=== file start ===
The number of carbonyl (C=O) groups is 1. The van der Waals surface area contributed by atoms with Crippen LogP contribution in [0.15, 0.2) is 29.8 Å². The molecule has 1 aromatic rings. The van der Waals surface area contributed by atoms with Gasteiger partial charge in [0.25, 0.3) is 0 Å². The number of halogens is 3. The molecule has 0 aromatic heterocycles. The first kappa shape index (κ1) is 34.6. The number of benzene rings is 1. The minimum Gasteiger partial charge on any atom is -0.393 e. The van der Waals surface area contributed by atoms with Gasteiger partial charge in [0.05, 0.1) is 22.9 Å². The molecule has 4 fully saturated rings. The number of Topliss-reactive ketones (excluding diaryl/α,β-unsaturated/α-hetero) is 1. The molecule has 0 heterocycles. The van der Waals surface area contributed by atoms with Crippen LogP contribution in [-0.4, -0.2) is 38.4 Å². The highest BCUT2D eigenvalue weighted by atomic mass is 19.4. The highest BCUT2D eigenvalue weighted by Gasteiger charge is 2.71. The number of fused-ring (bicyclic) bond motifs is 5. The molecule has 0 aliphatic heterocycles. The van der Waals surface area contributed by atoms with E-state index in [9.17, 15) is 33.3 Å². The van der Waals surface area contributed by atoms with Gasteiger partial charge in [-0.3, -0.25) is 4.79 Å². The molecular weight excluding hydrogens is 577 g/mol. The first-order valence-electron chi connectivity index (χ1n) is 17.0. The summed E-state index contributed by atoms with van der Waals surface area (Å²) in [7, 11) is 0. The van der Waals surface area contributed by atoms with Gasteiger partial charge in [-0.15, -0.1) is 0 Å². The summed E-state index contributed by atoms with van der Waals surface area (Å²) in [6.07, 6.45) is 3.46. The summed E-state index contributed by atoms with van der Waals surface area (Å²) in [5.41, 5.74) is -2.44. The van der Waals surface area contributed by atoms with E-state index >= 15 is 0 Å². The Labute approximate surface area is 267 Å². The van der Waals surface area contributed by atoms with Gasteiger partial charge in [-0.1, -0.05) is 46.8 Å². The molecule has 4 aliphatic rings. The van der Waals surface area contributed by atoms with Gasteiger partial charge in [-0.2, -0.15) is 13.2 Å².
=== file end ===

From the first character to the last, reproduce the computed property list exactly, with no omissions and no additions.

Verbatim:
The number of carbonyl (C=O) groups is 1. The van der Waals surface area contributed by atoms with Crippen LogP contribution in [0.15, 0.2) is 29.8 Å². The molecule has 1 aromatic rings. The van der Waals surface area contributed by atoms with Gasteiger partial charge in [0.25, 0.3) is 0 Å². The number of halogens is 3. The molecule has 0 aromatic heterocycles. The first kappa shape index (κ1) is 34.6. The number of benzene rings is 1. The minimum Gasteiger partial charge on any atom is -0.393 e. The van der Waals surface area contributed by atoms with Gasteiger partial charge in [0.05, 0.1) is 22.9 Å². The molecule has 4 fully saturated rings. The number of Topliss-reactive ketones (excluding diaryl/α,β-unsaturated/α-hetero) is 1. The molecule has 0 heterocycles. The van der Waals surface area contributed by atoms with Crippen LogP contribution in [-0.4, -0.2) is 38.4 Å². The highest BCUT2D eigenvalue weighted by atomic mass is 19.4. The highest BCUT2D eigenvalue weighted by Gasteiger charge is 2.71. The number of fused-ring (bicyclic) bond motifs is 5. The molecule has 0 aliphatic heterocycles. The van der Waals surface area contributed by atoms with E-state index in [9.17, 15) is 33.3 Å². The van der Waals surface area contributed by atoms with Gasteiger partial charge in [-0.3, -0.25) is 4.79 Å². The molecular weight excluding hydrogens is 577 g/mol. The first-order valence-electron chi connectivity index (χ1n) is 17.0. The summed E-state index contributed by atoms with van der Waals surface area (Å²) in [7, 11) is 0. The van der Waals surface area contributed by atoms with Gasteiger partial charge in [-0.15, -0.1) is 0 Å². The summed E-state index contributed by atoms with van der Waals surface area (Å²) in [6.07, 6.45) is 3.46. The summed E-state index contributed by atoms with van der Waals surface area (Å²) in [5.41, 5.74) is -2.44. The van der Waals surface area contributed by atoms with E-state index >= 15 is 0 Å². The Labute approximate surface area is 267 Å². The van der Waals surface area contributed by atoms with Gasteiger partial charge in [-0.1, -0.05) is 46.8 Å². The molecule has 4 aliphatic rings. The van der Waals surface area contributed by atoms with Gasteiger partial charge in [-0.2, -0.15) is 13.2 Å².